Instrument Development

While it would have been ideal to use an instrument that had previously been validated for this data collection, no instrument was identified that addressed the specific questions that were the focus of this inquiry. Hence, an instrument was developed and pilot tested, first with focus interviews and focus groups and then with a sample of 208 women before being used in the current study. The survey included questions regarding participants’ perceptions of the most serious health threats for African-American women, their perceptions of their capacity to influence their health, their sources of information and their use of screening examinations for the early detection of the most common causes of premature mortality among African-American women. Data related to demographics as well as adherence to recommended screening guidelines were also collected.

Subject Recruitment

African-American clergy and female lay church leaders personally spoke with cosmetologists they believed would be receptive to participating in the Black Cosmetologists Promoting Health Program. The principal investigator then met with each of the 24 interested stylists, and 20 of them enrolled their salons in the study. Once a lead stylist entered her salon in the study, all other stylists in the salon were invited to join the research project. Of the four stylists who did not join the study, one stylist’s salon remodeling project meant she could not accommodate the project for several months, one had recently become seriously ill and one was not interested. The fourth was dropped from further consideration because she repeatedly forgot to attend the protocol training sessions she had set up for herself in her own salon. The participating cosmetologists’ clients were recruited via undergraduate African-American research assistants (RA). When the RAs were not present, the cosmetologists encouraged their clients to join the study and directed them to a display of self-administered consent documents and surveys. As an incentive to participate, women who completed the consent document and survey were entered in a drawing for a large basket of beauty supplies that was displayed next to the self-administered subject recruitment materials.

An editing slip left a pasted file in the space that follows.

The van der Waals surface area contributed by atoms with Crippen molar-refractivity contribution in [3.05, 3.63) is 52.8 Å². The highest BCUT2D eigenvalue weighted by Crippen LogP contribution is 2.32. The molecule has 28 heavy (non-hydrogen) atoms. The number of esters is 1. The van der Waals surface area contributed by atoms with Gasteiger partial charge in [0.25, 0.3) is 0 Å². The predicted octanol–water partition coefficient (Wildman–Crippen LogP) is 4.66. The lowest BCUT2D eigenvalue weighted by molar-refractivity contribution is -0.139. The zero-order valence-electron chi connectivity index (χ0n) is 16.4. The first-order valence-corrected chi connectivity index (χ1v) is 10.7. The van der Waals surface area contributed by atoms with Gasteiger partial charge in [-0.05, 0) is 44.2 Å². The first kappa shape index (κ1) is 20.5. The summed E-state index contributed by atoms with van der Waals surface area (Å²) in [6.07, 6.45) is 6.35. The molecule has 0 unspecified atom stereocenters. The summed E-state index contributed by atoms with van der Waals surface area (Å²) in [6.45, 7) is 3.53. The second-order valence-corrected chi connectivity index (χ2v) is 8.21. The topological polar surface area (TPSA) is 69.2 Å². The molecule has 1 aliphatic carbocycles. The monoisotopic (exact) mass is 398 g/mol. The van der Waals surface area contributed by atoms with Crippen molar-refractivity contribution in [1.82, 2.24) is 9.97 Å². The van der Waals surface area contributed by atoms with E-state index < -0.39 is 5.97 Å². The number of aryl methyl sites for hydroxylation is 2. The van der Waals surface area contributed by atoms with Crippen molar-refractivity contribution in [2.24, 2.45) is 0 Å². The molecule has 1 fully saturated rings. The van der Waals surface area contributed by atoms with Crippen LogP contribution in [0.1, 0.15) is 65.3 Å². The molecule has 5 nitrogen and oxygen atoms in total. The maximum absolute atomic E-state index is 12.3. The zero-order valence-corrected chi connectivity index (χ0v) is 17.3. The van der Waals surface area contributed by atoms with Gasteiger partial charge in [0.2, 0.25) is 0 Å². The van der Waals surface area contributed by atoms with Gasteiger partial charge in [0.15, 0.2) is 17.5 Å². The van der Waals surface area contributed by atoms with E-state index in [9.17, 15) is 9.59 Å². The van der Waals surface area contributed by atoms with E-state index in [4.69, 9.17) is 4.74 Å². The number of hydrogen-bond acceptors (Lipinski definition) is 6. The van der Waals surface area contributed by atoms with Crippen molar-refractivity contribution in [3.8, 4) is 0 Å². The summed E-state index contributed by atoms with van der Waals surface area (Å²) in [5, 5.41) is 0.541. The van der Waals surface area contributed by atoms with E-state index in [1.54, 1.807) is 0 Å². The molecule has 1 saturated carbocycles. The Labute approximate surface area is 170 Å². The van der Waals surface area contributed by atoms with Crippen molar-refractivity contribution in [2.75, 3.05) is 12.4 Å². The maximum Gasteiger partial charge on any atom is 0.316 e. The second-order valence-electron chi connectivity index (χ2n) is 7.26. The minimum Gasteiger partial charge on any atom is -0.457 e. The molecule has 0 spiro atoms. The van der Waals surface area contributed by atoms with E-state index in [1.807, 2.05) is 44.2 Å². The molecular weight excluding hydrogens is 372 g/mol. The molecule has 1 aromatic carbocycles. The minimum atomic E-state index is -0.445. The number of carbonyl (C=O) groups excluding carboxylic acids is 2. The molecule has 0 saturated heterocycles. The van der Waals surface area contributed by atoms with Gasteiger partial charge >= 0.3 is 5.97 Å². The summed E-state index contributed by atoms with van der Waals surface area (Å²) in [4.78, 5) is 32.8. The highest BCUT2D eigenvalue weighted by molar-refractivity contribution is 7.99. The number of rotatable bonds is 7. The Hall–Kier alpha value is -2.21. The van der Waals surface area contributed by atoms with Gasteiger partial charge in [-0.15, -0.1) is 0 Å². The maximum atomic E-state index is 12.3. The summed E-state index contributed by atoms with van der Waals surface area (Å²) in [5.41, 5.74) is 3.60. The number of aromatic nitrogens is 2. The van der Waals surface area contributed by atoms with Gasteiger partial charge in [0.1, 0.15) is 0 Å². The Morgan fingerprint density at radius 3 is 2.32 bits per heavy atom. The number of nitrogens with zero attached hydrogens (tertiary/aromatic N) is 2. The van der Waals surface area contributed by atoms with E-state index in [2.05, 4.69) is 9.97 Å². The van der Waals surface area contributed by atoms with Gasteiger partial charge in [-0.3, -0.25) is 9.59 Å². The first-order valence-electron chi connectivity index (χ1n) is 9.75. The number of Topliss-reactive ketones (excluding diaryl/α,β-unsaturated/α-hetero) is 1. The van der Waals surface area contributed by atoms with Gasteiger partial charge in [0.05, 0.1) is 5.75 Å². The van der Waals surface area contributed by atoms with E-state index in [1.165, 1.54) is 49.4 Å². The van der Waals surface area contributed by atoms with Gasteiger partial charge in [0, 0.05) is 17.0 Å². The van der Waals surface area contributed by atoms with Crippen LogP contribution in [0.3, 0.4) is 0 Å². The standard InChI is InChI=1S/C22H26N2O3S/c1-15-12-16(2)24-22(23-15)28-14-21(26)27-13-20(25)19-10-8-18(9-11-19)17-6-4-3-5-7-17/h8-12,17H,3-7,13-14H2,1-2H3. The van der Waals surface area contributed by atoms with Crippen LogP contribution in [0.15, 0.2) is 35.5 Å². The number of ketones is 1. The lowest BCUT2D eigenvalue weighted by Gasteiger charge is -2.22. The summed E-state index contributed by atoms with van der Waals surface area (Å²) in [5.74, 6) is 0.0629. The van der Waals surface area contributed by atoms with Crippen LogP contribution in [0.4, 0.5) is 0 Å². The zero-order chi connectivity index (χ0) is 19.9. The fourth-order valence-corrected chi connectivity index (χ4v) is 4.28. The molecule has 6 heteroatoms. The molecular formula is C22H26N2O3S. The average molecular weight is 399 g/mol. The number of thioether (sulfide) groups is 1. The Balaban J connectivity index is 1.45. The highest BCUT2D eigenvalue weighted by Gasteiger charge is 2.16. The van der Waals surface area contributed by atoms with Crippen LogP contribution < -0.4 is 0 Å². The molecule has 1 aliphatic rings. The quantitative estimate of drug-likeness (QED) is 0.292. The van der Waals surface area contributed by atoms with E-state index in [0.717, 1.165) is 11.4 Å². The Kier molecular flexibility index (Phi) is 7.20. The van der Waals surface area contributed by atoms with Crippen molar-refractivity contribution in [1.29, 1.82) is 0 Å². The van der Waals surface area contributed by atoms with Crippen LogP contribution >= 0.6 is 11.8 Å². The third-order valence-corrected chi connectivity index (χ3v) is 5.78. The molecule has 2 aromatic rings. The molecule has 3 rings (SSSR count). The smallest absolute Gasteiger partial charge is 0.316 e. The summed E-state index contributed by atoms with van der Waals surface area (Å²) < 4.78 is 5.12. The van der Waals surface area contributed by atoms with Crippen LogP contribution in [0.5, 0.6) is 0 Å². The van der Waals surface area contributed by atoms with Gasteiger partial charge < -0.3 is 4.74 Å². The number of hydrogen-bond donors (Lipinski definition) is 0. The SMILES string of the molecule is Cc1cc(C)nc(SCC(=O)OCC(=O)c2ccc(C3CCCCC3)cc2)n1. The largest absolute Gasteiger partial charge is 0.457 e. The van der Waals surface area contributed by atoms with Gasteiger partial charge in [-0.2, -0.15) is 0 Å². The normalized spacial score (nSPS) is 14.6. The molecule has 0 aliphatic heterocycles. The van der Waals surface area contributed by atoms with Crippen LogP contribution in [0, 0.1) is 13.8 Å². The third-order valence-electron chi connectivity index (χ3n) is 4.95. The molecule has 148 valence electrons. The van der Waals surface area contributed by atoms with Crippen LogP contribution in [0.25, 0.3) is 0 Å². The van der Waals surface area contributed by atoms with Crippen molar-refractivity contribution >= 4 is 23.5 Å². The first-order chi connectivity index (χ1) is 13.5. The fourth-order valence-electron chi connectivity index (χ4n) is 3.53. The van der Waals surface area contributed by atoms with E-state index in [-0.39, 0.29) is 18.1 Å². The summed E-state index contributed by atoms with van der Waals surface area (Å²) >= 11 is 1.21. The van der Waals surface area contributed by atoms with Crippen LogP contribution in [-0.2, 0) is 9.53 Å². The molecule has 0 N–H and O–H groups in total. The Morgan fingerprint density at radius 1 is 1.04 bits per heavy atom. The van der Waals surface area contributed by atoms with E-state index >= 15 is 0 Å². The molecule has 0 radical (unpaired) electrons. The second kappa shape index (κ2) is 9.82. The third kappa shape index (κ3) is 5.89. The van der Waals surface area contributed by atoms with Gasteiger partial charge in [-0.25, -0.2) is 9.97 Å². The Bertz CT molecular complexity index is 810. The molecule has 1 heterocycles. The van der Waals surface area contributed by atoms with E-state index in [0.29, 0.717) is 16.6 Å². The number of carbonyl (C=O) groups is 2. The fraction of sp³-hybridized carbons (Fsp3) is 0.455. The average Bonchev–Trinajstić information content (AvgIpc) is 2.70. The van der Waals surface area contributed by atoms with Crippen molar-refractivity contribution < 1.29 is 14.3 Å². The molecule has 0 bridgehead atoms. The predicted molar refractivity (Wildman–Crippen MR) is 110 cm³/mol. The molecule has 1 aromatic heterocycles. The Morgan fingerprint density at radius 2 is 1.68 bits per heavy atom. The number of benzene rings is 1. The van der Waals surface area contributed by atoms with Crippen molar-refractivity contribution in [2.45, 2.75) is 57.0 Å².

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The RAs worked in each salon on a variety of days and times to recruit a representative sample.

They sequentially invited every client to join the program. The RAs assured methodological consistency among the salons and gave a reliable estimate of the clients’ refusal rate. When a woman said she was not interested in participating in the in-depth data collection, the RA asked her if she would be willing to complete an IRB-approved four-question survey anonymously to allow comparisons to be made between participants and nonparticipants.

Of the 530 women who were asked to participate in the study by an RA, 13.3% (71/530) refused. Chi-squared analysis showed no difference in age or education level between the women who refused to participate versus those who participated, nor between those women who were recruited by an RA versus the self-administered display.
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Statistics

Chi-squared tests were conducted to assess associations between the participants’ age group and educational background with their listing of serious health problems and reports of recent screening examinations. A p value of <0.05 was considered statistically significant.

Category: Diseases / Tags: African Americans, Cancer, cardiovascular, Diabetes, early detection, heart disease, prevention

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